15 comments:

  1. I agree, I preferred Shadows but this one was beautifully done as well. I'm a sucker for Cat Winters' writing style. I want to read all her words :-)

    ReplyDelete
  2. Hmmm the deliberate intrusive violation of Olivia's mind would probably bother me too. Somehow, this is the first review for this book that alluded to that aspect of the story.

    Great review, Jen.

    ReplyDelete
    Replies
    1. That part of the book was a bit odd to me. Her father insists on the hypnosis and Henri is kind of like, "shhh... just trust me." So I thought he would just pretend to do it. But instead he gives her weird powers.

      Without being too spoilery, the book seems a bit coy on whether Henri is a fraud. But she repeatedly allows him to hypnotize her and it appears to work. Once she even asks him to re-hypnotize her to adjust the commands.

      Delete
  3. The attention to detail and the spirited heroine sounds great to me

    ReplyDelete
  4. I also was a huge fan of In The Shadow of Blackbirds! Hmm, that situation does sound a bit creepy. I feel like it's almost even creepier because he's the love interest, haha. Seems like a lot is left up to the reader's interpretation, kind of like In The Shadow, where you could decide if some things were a hoax or not. Although in this case where it is harder to make that connect between politics and hypnosis it might be a bit frustrating.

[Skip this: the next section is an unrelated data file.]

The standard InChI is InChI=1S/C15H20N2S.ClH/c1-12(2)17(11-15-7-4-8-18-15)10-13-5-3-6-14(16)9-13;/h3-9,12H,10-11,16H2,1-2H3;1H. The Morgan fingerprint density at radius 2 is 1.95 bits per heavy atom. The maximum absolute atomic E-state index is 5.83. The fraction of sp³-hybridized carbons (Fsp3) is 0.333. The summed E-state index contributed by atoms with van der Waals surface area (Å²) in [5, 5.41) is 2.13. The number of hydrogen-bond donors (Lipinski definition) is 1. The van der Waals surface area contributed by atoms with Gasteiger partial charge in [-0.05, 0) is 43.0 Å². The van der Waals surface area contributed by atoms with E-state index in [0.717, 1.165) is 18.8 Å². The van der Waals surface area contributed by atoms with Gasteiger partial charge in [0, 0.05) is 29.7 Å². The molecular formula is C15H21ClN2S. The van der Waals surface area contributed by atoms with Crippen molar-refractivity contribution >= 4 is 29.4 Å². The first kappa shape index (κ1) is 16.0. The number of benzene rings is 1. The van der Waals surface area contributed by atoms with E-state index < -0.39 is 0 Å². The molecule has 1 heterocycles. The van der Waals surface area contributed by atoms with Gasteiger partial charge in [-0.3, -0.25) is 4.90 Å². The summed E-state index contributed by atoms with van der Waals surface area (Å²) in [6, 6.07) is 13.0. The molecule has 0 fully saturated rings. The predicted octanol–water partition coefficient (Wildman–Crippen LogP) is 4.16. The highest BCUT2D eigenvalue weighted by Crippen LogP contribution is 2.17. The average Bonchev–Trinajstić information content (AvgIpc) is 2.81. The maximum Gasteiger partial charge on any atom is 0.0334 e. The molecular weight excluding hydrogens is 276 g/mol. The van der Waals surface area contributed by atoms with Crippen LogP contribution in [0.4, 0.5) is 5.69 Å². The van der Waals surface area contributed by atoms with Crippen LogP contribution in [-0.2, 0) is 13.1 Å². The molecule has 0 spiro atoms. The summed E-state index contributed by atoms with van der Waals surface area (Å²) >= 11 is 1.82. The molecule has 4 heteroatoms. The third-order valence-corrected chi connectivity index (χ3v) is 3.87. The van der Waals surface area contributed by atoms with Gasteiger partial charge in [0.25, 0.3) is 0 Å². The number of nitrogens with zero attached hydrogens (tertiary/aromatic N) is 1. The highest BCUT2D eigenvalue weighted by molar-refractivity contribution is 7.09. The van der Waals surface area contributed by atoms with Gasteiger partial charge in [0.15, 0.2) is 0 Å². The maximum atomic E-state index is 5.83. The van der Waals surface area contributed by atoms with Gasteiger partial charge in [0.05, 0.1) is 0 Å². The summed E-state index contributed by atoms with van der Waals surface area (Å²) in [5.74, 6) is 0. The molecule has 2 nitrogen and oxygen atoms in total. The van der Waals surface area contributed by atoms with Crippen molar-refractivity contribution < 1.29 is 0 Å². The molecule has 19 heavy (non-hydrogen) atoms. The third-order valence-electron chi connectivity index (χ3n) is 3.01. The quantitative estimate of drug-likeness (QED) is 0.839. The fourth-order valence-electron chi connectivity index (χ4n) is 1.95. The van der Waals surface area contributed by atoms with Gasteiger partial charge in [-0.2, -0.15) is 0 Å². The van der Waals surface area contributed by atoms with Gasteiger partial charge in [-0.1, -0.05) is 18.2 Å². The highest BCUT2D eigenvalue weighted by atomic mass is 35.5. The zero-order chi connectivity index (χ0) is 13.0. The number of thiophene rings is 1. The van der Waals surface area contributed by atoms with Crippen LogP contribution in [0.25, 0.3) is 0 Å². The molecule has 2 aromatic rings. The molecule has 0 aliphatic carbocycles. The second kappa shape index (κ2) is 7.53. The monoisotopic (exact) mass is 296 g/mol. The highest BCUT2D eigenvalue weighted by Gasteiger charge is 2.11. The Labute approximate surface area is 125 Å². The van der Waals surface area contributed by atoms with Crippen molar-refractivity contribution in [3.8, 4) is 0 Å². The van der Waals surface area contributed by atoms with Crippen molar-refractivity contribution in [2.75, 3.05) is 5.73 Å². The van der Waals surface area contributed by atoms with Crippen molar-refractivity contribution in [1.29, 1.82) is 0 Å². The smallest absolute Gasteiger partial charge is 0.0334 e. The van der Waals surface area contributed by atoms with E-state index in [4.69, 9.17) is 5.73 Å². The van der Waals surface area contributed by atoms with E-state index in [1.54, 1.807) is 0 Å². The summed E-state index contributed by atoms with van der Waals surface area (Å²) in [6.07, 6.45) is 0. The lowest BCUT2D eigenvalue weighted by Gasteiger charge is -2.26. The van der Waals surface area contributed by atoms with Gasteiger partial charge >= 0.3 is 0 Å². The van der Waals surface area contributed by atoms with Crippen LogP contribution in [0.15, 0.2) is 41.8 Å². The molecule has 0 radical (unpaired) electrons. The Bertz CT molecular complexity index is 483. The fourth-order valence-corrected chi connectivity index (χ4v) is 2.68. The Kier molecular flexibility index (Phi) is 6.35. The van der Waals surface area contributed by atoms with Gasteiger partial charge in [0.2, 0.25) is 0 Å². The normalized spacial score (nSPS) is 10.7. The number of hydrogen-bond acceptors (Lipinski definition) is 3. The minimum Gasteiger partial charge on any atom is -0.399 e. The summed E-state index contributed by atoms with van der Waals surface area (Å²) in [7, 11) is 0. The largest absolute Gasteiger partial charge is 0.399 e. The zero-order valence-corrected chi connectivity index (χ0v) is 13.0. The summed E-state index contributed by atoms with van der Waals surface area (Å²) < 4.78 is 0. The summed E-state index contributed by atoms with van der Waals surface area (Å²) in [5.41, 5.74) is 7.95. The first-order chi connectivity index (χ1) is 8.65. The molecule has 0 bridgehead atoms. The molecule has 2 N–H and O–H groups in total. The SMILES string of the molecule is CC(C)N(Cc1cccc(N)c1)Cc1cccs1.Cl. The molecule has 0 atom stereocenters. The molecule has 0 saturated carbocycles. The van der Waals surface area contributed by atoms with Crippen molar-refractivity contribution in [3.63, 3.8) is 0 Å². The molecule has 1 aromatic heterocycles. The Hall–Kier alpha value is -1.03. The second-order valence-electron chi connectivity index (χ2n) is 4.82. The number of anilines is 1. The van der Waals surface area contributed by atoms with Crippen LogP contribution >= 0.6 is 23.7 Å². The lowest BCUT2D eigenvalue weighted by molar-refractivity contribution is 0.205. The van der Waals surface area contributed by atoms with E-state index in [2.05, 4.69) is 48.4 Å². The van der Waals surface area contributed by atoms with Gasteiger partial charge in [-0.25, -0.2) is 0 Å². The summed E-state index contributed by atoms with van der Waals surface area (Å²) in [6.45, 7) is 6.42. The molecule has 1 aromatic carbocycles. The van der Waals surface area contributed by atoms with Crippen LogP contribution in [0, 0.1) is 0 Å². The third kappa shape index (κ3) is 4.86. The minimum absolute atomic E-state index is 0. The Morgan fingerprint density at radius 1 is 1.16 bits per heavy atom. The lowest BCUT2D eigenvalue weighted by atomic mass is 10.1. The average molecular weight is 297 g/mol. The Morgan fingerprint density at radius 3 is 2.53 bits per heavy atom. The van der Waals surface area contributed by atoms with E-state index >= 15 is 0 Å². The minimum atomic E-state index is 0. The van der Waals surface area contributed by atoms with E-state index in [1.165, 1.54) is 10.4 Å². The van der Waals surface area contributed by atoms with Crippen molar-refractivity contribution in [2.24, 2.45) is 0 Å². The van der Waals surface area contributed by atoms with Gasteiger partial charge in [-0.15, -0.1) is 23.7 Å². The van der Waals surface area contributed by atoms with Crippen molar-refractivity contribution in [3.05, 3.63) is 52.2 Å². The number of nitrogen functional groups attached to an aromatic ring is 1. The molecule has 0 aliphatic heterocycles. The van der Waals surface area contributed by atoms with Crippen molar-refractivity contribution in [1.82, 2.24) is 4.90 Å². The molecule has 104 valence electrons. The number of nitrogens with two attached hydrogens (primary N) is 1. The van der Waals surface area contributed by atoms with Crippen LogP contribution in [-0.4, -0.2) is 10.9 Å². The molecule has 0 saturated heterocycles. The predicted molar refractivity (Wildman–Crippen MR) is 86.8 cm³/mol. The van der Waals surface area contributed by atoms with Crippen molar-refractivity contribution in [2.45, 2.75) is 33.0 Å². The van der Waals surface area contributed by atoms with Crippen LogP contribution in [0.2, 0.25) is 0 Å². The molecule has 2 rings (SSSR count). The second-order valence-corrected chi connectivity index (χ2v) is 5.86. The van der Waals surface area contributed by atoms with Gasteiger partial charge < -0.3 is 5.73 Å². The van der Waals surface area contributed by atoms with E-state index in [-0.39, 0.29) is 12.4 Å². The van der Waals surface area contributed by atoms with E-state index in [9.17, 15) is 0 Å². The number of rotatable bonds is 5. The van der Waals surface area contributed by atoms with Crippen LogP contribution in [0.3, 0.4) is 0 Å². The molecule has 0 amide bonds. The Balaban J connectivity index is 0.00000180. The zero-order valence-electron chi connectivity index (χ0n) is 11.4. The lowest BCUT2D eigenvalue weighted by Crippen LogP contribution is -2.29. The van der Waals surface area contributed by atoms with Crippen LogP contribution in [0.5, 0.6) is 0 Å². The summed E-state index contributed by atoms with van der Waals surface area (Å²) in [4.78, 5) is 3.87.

ReplyDelete
    Replies
    1. In Blackbirds, I could see a clear connection between the spirit photography, the war and the flu epidemic -- to me, it was about death and grief and loss. In this book, I was a little less sure of the connection between politics, suffragism and mind control/hypnosis.

      And yeah, the romance was a bit weird for me -- I found both guys that were interested in her sort of creepy...

      Delete
  5. I'm not much of a history fan but it sounds interesting! Great review... Looking forward to more by you! :)
    Book Maniac Reviews

    ReplyDelete
    Replies
    1. This doesn't feel like dense historical fiction -- it's fairly short (maybe 350 pages) and very engaging -- hope you try it!

      Delete
  6. I've been looking for more magical realism books, and this one sounds fantastic! I suppose it's kind of annoying when authors feel the need to throw in a random and unnecessary romance, but to be honest, if the rest of the book is awesome, I can definitely overlook a few flaws :)

    ReplyDelete
    Replies
    1. Others may not see it as magical realism, but after her first hypnosis, it definitely felt that way to me...

      Delete
  7. I cannot wait to read this one...just like all the other books on my TBR pile...hehe It sounds so interesting.

    ReplyDelete
  8. I have heard many good things about this book. Thanks for sharing your thoughts.

    ReplyDelete
  9. I really can't wait to read this as well! I have it on my TBR list, and I love how the main character shares a name with me as well! A good historical fiction is nice, and I like the twist of magic to add to it all!

    http://olivia-savannah.blogspot.nl/2014/10/you-had-me-at-hello-review-giveaway.html

    ReplyDelete

Thanks so much for stopping by today. I hope you'll leave me a comment. I read and appreciate each and every one and try my best to reply. Leave me a link to your blog or website!

 
Blog design by Imagination Designs